Spring 2017

Statement regarding the state board of education’s approval of a Norman charter school

Statement from Shawn Hime, executive director of the Oklahoma State School Boards Association, regarding the state board of education’s approval of a Norman charter school:

“I am extremely disappointed that the state Board of Education blatantly ignored state law and the valid concerns of state schools Superintendent Joy Hofmeister in approving the LeMonde International Charter School application.

Norman Public Schools had identified 12 areas where the application fell short of charter school legal requirements. Furthermore, the state board unilaterally changed the opening date for the school, which the law doesn’t allow.

In voting to deny the charter school’s appeal, Hofmeister voiced strong concerns about the school’s ability to be successful and particularly to hire well-prepared teachers for a specialized program during a historic teacher shortage. She also questioned the state Education Department’s ability to oversee and support the charter amid continuing budget cuts.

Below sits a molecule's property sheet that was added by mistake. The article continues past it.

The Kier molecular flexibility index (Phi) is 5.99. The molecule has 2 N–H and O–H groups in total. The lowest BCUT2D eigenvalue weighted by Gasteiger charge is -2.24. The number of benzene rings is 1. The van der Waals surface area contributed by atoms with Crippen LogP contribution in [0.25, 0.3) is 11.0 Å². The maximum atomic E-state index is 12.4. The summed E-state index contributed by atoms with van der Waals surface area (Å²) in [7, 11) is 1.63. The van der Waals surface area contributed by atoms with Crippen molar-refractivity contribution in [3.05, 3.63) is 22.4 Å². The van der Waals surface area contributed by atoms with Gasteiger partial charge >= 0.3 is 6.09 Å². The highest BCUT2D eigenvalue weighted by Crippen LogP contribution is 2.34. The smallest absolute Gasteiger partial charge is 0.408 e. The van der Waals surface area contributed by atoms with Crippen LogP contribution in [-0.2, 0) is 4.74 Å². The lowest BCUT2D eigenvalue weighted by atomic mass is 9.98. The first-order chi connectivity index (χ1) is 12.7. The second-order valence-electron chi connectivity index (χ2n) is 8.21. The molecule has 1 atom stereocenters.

This marks the second time the state Board of Education has approved a charter school appeal without close attention to whether the application complied with state law. In a letter to state board members earlier this month, OSSBA outlined its concerns with the board’s recent approval of a Seminole charter school. In both cases, the board did not dutifully address the reasons for denial or whether the application met the charter school law requirements.

The board needs to stop overturning valid decisions of local school boards and stop approving charter schools based on personal preferences while ignoring state law. The law is designed to ensure proposed charter schools are capable of providing a high-quality education for students. Failing to follow the law puts students and their education at risk.”

Oklahoma Library of Digital Resources Expands

The state’s only online library of digital content teaching resources aligned to Oklahoma academic standards has expanded to include new resources and tools for elementary and middle school teachers.

The Oklahoma Library of Digital Resources, which first launched in August with resources for 10 high school courses, is an innovative, collaborative and cost-saving effort to help schools leverage technology to improve student achievement. It contains free and low-cost, high-quality content digital resources and tools for teachers and families to meet students’ individual academic needs at all grade levels in English language arts, math, science and social studies.

MathematicsThe resources include audio and video files, apps, digital textbooks and a variety of other online tools.